As you may have already read, the theme for our first month back is multicultural education. Many of our posts this month may not have that specific focus on Latin America that they typically do, but the topics and ideas that they cover undergird much of our approach to how and why we hope educators incorporate multicultural teaching in the classroom, and the specific Latin American resources we offer here at Vamos a Leer.
In today’s ¡Mira Look! I wanted to share one of my favorite teacher resource books, Beyond Heroes and Holidays: A Practical Guide to K-12 Anti-Racist, Multicultural, Education and Staff Development edited by Enid Lee, Deborah Menkart and Margo Okazawa-Rey. It’s an award winning educator’s guide that provides lessons and readings on topics such as how to analyze the roots of racism, investigate the impact of racism on all our lives, examine the relationship between racism and other forms of oppression such as sexism, classism, and heterosexism, and learn to work to dismantle racism in our schools, communities and the wider society. Goodreads provides a great description of the book:
An incredible, informative, collection of essays, articles, analysis, interviews, primary documents and interactive & interdisciplinary teaching aids on civil rights, movement building, and what it means for all of the inhabitants of the planet. With sections on Critical Literacy, The Arts, Mathematics, Technology, Science, Geography, Language, School-Wide Activities, Holidays and Heritage, Talking Back, Early Childhood, Readings and Teaching Aids. Packed into nearly 450 oversize pages are photographs, songs, statements, and work form the likes of such great writers, historians, and activists as Bill Bigelow, James Loewen, Peggy Mcintosh, Luis Rodirguez, Kai James, Clem Marshall, Marta Urquilla, Julie Bisson, the editors and dozens more. What a treasure trove. And what a vital (and useful) tool.
One of my favorite articles included in the book is Sonia Nieto’s “Affirmation, Solidarity and Critique: Moving Beyond Tolerance in Education.” I’ve long thought that our emphasis on teaching tolerance to our students was somewhat misguided (please note, this is not a criticism of the amazing resources from Teaching Tolerance). If we think about what it means to tolerate something or someone, is this really what we mean we say we want to teach our students tolerance? I hope that our aim is for far more than mere tolerance. Instead of tolerance I hope that we’re trying to instill acceptance, understanding and compassion–things that move far beyond tolerance. Nieto’s article not only does a great job of questioning this idea of tolerance, but also provides an interesting discussion of the different models or levels of multicultural education. She looks at the spectrum of how multicultural education is applied in schools looking at five different models: monocultural; tolerance; acceptance; respect; and affirmation, solidarity and critique.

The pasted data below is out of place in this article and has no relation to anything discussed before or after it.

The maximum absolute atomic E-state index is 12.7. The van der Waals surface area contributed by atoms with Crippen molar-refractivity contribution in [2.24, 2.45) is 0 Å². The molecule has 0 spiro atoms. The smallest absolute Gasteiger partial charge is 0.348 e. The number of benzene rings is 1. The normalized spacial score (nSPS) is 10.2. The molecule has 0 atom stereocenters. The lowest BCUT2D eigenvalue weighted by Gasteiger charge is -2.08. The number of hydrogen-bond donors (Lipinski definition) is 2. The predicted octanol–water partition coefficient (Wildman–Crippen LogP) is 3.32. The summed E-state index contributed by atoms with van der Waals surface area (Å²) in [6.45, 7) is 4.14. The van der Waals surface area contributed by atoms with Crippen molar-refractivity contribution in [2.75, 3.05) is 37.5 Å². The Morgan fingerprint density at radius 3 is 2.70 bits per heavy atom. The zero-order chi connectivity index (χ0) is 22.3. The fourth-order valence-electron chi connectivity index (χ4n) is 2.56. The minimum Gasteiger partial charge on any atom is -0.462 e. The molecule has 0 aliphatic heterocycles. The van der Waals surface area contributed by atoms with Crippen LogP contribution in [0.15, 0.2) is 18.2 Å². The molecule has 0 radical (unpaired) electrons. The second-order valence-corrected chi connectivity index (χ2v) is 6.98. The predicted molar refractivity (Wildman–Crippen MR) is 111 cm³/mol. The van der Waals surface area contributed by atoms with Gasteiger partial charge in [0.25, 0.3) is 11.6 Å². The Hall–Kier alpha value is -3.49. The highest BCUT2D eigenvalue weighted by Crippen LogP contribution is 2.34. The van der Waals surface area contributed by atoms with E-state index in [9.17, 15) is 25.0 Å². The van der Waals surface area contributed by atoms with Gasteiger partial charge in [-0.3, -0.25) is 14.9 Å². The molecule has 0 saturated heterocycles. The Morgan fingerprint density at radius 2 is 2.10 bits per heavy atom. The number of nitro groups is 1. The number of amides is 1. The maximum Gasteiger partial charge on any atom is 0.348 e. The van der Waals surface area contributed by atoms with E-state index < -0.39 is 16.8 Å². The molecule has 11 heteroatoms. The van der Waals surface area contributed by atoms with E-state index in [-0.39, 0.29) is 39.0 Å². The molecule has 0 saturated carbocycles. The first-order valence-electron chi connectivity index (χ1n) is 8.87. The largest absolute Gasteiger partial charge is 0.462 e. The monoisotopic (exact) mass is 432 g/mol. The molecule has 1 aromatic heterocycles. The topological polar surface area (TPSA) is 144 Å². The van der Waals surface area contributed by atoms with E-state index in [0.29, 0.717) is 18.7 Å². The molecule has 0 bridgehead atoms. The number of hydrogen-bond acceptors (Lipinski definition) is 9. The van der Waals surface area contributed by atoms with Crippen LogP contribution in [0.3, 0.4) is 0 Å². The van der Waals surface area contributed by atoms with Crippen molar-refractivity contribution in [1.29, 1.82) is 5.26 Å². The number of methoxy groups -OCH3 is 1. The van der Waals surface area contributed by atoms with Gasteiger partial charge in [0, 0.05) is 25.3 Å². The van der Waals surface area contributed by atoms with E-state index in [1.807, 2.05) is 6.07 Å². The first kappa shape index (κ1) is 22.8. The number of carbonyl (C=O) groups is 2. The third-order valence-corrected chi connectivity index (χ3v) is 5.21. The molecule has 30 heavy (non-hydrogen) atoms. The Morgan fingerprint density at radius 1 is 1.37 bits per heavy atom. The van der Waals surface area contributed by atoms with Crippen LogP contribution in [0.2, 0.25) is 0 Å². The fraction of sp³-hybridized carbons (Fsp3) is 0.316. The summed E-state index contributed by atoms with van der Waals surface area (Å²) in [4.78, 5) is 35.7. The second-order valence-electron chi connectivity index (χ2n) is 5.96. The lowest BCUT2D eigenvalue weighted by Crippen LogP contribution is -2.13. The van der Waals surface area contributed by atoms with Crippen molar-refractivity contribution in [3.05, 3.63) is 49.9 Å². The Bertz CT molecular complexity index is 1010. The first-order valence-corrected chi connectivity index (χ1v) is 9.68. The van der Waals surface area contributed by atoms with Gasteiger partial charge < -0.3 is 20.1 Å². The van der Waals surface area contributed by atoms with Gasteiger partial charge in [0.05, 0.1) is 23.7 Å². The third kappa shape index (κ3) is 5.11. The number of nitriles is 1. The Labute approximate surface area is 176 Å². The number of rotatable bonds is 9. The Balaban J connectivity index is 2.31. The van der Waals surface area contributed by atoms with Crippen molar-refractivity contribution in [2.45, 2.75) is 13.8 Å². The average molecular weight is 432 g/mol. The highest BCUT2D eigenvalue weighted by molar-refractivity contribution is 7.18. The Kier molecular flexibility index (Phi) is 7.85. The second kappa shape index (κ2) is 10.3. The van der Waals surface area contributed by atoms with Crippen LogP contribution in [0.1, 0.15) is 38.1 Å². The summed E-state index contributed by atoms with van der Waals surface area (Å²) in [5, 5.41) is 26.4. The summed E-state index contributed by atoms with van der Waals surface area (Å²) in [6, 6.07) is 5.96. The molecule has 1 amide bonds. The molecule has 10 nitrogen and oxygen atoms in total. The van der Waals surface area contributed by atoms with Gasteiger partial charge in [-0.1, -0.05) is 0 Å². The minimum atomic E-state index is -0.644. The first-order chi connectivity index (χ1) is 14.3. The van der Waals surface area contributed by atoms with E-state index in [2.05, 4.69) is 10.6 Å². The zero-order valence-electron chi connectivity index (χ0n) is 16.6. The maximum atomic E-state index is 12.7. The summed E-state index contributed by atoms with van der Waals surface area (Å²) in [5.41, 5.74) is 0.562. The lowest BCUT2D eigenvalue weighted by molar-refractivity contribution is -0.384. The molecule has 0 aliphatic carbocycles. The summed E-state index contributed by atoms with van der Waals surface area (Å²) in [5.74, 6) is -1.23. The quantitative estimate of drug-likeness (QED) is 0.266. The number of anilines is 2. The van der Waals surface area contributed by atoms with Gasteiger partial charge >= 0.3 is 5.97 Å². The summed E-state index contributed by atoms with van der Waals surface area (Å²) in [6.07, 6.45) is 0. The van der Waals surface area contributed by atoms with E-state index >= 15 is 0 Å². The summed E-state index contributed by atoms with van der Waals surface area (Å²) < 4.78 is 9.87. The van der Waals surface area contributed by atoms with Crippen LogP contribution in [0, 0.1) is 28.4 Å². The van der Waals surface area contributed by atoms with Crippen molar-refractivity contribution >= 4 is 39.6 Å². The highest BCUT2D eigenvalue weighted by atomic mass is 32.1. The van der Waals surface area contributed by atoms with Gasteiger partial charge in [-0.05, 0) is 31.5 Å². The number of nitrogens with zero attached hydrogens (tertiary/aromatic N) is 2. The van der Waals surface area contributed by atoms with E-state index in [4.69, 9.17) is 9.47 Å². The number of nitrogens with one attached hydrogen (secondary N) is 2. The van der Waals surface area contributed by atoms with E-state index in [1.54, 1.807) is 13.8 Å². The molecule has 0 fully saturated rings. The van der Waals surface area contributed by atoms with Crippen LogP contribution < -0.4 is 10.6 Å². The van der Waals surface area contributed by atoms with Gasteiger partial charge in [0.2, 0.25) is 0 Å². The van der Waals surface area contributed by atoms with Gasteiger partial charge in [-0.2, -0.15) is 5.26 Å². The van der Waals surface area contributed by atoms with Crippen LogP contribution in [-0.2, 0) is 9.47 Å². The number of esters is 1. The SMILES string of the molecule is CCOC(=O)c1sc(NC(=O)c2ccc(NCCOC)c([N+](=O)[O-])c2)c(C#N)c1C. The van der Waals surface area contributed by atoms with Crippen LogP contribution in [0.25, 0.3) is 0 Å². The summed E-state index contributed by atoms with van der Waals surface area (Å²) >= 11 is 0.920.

Along with more theoretical discussions like Nieto’s, the book also has great lesson plans and classroom activities organized by subjects like Early Childhood; Social Studies and Language Arts, Mathematics, The Arts, Science and Geography, and Technology.
If I haven’t convinced you to check out the book yet, hopefully the following comments from Stan Karp, co-editor of Rethinking Schools and High School English/Journalism teacher will:
“Beyond Heroes and Holidays” renewed my hope that schools may yet find ways to address the debilitating legacy of racism. This book is a toolkit for unpacking years of personal, institutional, and historical baggage and raising hard issues in constructive ways. It shows how the trendy but soft and superficial multiculturalism now prevalent in schools might become more robust and powerful. It moves beyond “celebrating diversity” to understanding why some differences translate into access to privilege and power, while others are a source of discrimination and injustice. With its many practical strategies for creating dialogue and real change in school communities, “Beyond Heroes and Holidays” left me hopeful that we might yet move to a higher ground of mutual understanding and join in a common struggle for justice in schools and out. — in Educational Leadership, May 1998
If you’re familiar with the book, I hope you’ll share your own thoughts in the comments below!